The Santa Barbara Area Coastal Ecosystem Vulnerability Assessment for Local Communities (SBA CEVALC) is aimed at assisting the Cities of Santa Barbara, Carpinteria, and Goleta and the County of Santa Barbara in planning for adaptation to climate change. Three of the state's leading ecological and climatological research programs including: the UCSB Coastal Long-Term Ecological Research Project, the Scripps Institution of Oceanography and USGS, are accomplishing the project in close collaboration with the three cities and County. Community input is integral to the project with staff from relevant city/county departments participating through workshops and review.
King Tides, or extreme high tides, offer the chance to view what the future might look like with higher sea levels. The King Tides Project directs citizens to capture images of King Tide events and upload them onto the website. The Washington King Tides project is part of an international collaboration.
As a member of the State Ocean Caucus, Washington Sea Grant is a member of the State planning team charged by the State legislature to develop a marine spatial plan off Washington’s outer coast. The plan will provide better baseline information, ecosystem indicators, analyses to support coastal management decision-making, recommendations for siting new uses, implementation framework across agencies and sectors, integration of other existing policies and management and an adaptive management strategy. Washington Sea Grant plays a central role in this process by leading outreach, coordinating scientific review of data and projects, developing indicators of human well-being and economic health of the coast.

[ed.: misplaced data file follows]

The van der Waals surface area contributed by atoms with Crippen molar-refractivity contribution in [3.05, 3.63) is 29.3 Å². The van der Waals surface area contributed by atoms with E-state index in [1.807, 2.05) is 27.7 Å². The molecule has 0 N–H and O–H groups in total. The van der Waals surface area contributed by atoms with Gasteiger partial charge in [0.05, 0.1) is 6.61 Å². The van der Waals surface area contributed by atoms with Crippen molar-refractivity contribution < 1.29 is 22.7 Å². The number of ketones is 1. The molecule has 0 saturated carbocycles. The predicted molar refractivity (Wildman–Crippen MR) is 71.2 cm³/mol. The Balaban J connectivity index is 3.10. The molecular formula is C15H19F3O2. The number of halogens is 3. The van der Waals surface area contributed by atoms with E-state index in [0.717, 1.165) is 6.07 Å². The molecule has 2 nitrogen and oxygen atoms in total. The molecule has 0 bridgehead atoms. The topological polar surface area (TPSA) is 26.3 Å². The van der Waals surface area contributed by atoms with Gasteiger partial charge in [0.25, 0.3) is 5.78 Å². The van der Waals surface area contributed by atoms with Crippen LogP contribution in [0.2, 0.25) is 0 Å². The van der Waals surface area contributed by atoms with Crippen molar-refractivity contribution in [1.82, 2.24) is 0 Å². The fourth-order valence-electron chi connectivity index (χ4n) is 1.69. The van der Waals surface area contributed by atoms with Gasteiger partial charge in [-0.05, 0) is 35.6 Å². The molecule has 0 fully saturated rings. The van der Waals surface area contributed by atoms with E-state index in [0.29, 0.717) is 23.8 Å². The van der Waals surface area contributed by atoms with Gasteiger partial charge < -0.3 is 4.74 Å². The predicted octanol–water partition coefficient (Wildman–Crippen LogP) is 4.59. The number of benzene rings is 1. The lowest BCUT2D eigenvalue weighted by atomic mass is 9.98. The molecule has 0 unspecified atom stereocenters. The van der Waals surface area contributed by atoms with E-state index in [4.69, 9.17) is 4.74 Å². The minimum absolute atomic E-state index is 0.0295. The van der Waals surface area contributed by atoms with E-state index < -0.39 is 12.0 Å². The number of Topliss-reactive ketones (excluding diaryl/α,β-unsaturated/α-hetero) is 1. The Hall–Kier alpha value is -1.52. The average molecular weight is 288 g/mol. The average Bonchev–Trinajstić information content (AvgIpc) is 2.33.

This report is a regional social science collaboration highlighting the gaps in knowledge related to people and marine environments. Robust social science is a fundamental aspect of ecosystem-based management; and moreover, provides necessary information for understanding resilience and vulnerability to human populations.